Which NFL teams had the best and worst offseasons?

Posted 3 days ago  |  By Sam Robinson

With minicamps approaching, the most interesting parts of the NFL’s offseason have taken place. From coaching hires, to free agency additions and subtractions, to trades, to draft picks, which teams fared the best during the latest NFL offseason?

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32. Houston Texans

Houston Texans
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Nick Caserio will be given more time than ex-Patriot right-hand men-turned-decision-makers Josh McDaniels or Scott Pioli, in all likelihood. He inherited a brutal situation before Deshaun Watson’s trade demand and off-field trouble became known. The Texans hired a 65-year-old coach (David Culley) who had not been a coordinator since the 1990 season (at UTEP) and used their only top-80 pick on a midlevel QB prospect (Davis Mills). One of the Texans’ bevy of one-year contracts went to the underrated Phillip Lindsay, but the post-Bill O’Brien Texans appear to be punting their rebuild to 2022 and beyond. 2021 prognosis: bleak.

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31. Green Bay Packers

Green Bay Packers
Jeff Hanisch-USA TODAY Sports

Aaron Rodgers’ Kenny Mayne tribute added more fuel to the NFL’s defining offseason story. This potential era-ending impasse between the MVP and management dwarfs everything else Packers presently. Rodgers has seen peers’ franchises cater to them and build Super Bowl rosters through various means; Tom Brady’s Buccaneers — with Lambeau Field as a key backdrop — used the latest such plan to win a title. The less flexible Packers did well to re-sign Aaron Jones, but non-Green Bay residents would be wise to read up on this franchise’s 20-plus years between Bart Starr and Brett Favre. The Pack’s astray-at-QB 1970s and ’80s may be relevant again soon.

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30. Las Vegas Raiders

Las Vegas Raiders
Kirby Lee-USA TODAY Sports

The Raiders could use some good inside-the-box thinking. Their zags have not pushed a wayward franchise onto the contender map. Jettisoning three proven O-linemen (expensive blockers, but still) could have Derek Carr set to play behind three first-year starters; the O-line overhaul could set back the less mobile starter’s recent progress. The Jon Gruden-Mike Mayock regime’s latest off-radar first-round pick (Alex Leatherwood) continued a strange path that could keep undercutting Gruden’s coaching. The Raiders need an experienced personnel man, as it has become difficult to believe in anything the current regime does.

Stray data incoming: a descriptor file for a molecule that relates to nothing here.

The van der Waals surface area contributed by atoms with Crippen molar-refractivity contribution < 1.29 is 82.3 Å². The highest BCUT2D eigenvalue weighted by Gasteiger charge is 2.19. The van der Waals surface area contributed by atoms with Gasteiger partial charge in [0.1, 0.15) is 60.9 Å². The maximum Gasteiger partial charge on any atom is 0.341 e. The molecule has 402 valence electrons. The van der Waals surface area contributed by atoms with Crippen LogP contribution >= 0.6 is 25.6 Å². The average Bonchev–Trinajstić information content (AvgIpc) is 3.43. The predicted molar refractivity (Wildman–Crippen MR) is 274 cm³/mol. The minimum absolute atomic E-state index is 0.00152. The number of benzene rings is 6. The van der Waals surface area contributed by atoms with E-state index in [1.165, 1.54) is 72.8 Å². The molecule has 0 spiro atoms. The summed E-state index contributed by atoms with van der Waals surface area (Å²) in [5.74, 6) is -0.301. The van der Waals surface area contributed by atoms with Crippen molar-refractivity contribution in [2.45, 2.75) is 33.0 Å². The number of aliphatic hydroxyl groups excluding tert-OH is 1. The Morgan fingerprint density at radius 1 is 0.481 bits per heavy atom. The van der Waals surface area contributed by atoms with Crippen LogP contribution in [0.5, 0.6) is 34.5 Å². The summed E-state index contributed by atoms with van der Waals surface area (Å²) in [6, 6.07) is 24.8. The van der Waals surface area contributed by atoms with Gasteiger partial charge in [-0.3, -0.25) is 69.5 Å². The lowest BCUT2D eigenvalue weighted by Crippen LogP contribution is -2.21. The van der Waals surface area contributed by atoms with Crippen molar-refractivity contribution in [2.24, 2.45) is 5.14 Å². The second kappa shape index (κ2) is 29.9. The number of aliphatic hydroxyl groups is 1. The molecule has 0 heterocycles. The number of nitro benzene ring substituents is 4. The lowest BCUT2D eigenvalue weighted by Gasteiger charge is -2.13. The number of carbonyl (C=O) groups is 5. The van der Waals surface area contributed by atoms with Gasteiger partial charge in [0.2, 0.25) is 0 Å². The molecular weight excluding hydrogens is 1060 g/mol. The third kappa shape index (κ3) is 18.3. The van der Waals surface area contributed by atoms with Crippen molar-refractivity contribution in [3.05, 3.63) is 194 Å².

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29. Pittsburgh Steelers

Pittsburgh Steelers
Handout Photo-USA TODAY Sports

Every team that rostered a golden-generation QB has moved on or formed a succession plan; the Steelers are the last ones standing. The cap reduction hurt them more than most, due to their annual can-kicking financial strategy. Their roster worsened this year. Pittsburgh said goodbye to starters Maurkice Pouncey, Alejandro Villanueva, Mike Hilton, and Bud Dupree. They drafted a talented running back (Najee Harris), but their offensive line looks like one of the NFL’s worst. Not ideal for an immobile Ben Roethlisberger, who still has no true heir apparent. The Steelers are vulnerable at a few spots, looking a year out from a rare rebuild.

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28. Tennessee Titans

Tennessee Titans

Philip G. Pavely-USA TODAY Sports

The Titans are paying an awful lot of money to a supporting cast edge rusher who tore an ACL in November. Bud Dupree should be an upgrade on Jadeveon Clowney, but instead of a post-injury prove-it deal, the ex-Steeler capitalized on the Titans’ historically bad third-down defense. Tennessee also will count on 33-year-old Janoris Jenkins and first-round injury risk (Caleb Farley) in coverage. The defensive play-caller responsible for last year’s woes, Shane Bowen, is back with a title bump. The exit of the OC in charge of Ryan Tannehill’s revival, Arthur Smith, will leave a void. And unless the Titans land Julio Jones, their aerial attack lacks depth.

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27. Philadelphia Eagles

Philadelphia Eagles
Bill Streicher-USA TODAY Sports

The Eagles hired Frank Reich’s right-hand man, Nick Sirianni, before trading the quarterback Reich has championed (to Reich’s current team). Their previous Carson Wentz-Doug Pederson-Howie Roseman plan blew up, revealing organizational strife. Wentz’s exit/Eagles dead-money bloodbath sets up a begrudging rebuild. Philly’s roster features several pieces from the 2017 Super Bowl team; those 30-somethings may be playing out a depressing string. The Eagles added a 2022 first-rounder (possibly two, if Wentz stays healthy), outflanked the Giants for diminutive DeVonta Smith, and signed a bargain safety in Anthony Harris. Other than that, this is a clear transition year.

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